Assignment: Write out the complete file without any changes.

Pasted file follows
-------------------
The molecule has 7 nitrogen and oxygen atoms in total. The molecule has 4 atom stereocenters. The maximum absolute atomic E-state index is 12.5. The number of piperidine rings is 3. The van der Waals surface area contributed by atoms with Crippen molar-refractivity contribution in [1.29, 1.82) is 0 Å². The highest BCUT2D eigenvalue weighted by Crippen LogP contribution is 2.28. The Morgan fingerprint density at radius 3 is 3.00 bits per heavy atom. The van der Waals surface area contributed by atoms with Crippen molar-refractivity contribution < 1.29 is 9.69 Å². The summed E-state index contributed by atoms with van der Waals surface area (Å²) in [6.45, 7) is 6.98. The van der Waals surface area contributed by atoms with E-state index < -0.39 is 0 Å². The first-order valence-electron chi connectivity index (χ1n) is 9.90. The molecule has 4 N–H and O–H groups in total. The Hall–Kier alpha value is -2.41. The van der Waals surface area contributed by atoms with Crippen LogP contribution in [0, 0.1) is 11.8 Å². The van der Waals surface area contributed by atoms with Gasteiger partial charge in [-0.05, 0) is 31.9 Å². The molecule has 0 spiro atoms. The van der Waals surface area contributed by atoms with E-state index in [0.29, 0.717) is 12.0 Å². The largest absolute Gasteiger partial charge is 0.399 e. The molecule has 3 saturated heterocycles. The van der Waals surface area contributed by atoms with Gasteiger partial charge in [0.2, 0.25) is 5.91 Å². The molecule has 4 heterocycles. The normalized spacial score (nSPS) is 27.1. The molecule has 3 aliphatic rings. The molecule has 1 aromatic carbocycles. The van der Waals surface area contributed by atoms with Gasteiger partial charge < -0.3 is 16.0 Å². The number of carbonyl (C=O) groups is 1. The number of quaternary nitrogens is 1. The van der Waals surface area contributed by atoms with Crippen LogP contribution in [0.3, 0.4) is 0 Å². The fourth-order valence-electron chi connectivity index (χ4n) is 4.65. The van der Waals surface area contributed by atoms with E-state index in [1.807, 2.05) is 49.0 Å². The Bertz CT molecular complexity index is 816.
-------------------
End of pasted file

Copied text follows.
The molecule has 7 nitrogen and oxygen atoms in total. The molecule has 4 atom stereocenters. The maximum absolute atomic E-state index is 12.5. The number of piperidine rings is 3. The van der Waals surface area contributed by atoms with Crippen molar-refractivity contribution in [1.29, 1.82) is 0 Å². The highest BCUT2D eigenvalue weighted by Crippen LogP contribution is 2.28. The Morgan fingerprint density at radius 3 is 3.00 bits per heavy atom. The van der Waals surface area contributed by atoms with Crippen molar-refractivity contribution < 1.29 is 9.69 Å². The summed E-state index contributed by atoms with van der Waals surface area (Å²) in [6.45, 7) is 6.98. The van der Waals surface area contributed by atoms with E-state index < -0.39 is 0 Å². The first-order valence-electron chi connectivity index (χ1n) is 9.90. The molecule has 4 N–H and O–H groups in total. The Hall–Kier alpha value is -2.41. The van der Waals surface area contributed by atoms with Crippen LogP contribution in [0, 0.1) is 11.8 Å². The van der Waals surface area contributed by atoms with Gasteiger partial charge in [-0.05, 0) is 31.9 Å². The molecule has 0 spiro atoms. The van der Waals surface area contributed by atoms with E-state index in [0.29, 0.717) is 12.0 Å². The largest absolute Gasteiger partial charge is 0.399 e. The molecule has 3 saturated heterocycles. The van der Waals surface area contributed by atoms with Gasteiger partial charge in [0.2, 0.25) is 5.91 Å². The molecule has 4 heterocycles. The normalized spacial score (nSPS) is 27.1. The molecule has 3 aliphatic rings. The molecule has 1 aromatic carbocycles. The van der Waals surface area contributed by atoms with Gasteiger partial charge < -0.3 is 16.0 Å². The number of carbonyl (C=O) groups is 1. The number of quaternary nitrogens is 1. The van der Waals surface area contributed by atoms with Crippen LogP contribution in [0.3, 0.4) is 0 Å². The fourth-order valence-electron chi connectivity index (χ4n) is 4.65. The van der Waals surface area contributed by atoms with E-state index in [1.807, 2.05) is 49.0 Å². The Bertz CT molecular complexity index is 816.